We chose the sun shining through the windows as a main light source in the hangar. After setting up the sun lighting, I realized that some corners of the hangar were too dark, so I added small stand-alone lamps to highlight certain areas, creating a fascinating play of light and shade on the turbine details and other assets. Thus, by adding artificial light sources we drew the viewer's attention to certain zones.

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Create volume by contrasting of light and shadows

I always try to set light sources in a way that would create a good contrast between light and shadow in the frame. Shadows cast and received by objects should be clearly visible. That emphasizes the object’s volume and texture.

And avoid uniform illumination from all sides, because it makes the picture flat.

Adjust color temperature of each light source

While working with artificial light sources, try to change the color of some lamps slightly. In real life, there are many different types of lighting and each of them has its own color tone. Create a contrast between warm and cold light, and the picture will be more realistic.

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Consult with professionals

We contacted the technical support service, and the UNIGINE team got to know about our project. We had a great opportunity to communicate with Davyd Vidiger, the leading technical artist of UNIGINE, who takes part in development and implementation of new features. He shared with us some recommendations about lighting and shared technical nuances. This information gave us a better understanding of what the engine offers and how we can use that. Davyd also wrote an article at, where he told about SSRTGI technology and explained how to apply it to significantly improve the quality of lighting. That article was also very helpful.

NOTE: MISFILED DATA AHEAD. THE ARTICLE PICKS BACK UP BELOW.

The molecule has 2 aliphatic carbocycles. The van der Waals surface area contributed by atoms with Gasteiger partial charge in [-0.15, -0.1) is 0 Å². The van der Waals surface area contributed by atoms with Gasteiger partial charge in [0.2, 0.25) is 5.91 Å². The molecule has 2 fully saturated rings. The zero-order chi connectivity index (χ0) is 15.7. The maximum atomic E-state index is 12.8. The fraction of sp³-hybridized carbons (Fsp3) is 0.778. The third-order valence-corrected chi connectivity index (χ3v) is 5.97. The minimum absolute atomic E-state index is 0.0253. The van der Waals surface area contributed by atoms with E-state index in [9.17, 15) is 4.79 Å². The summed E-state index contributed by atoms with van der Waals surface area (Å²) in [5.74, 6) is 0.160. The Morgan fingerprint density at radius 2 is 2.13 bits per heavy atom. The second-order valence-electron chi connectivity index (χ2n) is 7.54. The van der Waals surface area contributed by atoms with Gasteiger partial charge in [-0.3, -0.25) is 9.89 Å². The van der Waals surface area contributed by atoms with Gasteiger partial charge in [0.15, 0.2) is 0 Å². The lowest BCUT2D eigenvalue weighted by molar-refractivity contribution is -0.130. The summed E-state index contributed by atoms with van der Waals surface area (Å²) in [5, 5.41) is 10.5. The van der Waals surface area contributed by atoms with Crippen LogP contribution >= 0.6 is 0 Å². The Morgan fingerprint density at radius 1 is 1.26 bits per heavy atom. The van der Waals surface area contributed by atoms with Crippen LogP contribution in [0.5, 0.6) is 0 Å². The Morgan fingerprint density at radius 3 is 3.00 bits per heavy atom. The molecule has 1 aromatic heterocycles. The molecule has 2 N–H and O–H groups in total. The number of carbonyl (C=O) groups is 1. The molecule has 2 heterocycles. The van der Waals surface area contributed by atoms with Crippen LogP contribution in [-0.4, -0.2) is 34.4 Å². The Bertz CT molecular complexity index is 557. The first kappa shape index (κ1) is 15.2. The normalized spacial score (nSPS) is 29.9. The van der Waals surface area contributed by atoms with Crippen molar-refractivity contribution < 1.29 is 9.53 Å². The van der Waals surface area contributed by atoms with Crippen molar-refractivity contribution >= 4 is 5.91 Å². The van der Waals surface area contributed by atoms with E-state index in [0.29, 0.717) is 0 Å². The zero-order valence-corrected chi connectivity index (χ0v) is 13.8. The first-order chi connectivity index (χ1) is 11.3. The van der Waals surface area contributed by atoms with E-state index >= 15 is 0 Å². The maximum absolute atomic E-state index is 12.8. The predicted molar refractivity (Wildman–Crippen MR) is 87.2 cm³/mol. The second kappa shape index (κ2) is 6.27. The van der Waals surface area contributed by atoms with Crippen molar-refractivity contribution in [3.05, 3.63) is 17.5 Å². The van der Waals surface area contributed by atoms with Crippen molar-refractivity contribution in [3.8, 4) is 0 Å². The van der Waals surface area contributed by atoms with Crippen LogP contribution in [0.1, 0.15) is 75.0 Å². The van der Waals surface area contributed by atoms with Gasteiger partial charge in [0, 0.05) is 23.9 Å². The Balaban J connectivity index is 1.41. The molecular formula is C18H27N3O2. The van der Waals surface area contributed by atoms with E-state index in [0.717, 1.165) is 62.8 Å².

Project Statistics

  • 341 unique asset
  • 157 materials
  • 2127 assets in the scene
  • 3.165.169 polys
  • 1.682.257 vertices
  • 4.08 GB — hard disk space with all content in the scene (models, textures)
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Now the artists are going to get some rest and start new projects.

- Next, I want to do a scene with nature: to work with the landscape, vegetation, and water bodies—Alexander shared.

Mark is also thinking about the following project:

- I already have some ideas. I haven't yet decided if it would be a collaboration, or I try on my own, but I definitely want to take a break from dusty hangars and make something bright and warm.

To support talented 3D artists, UNIGINE provided them with free licenses for UNIGINE 2 Entertainment for the next three years. We hope to see new amazing projects from them!

You can find more screenshots of Racer’s Shelter and other works by Mark and Alexander in their Artstation accounts:

Aleksandr Kolyasa

Mark Kassikhin

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Looking forward to your new projects!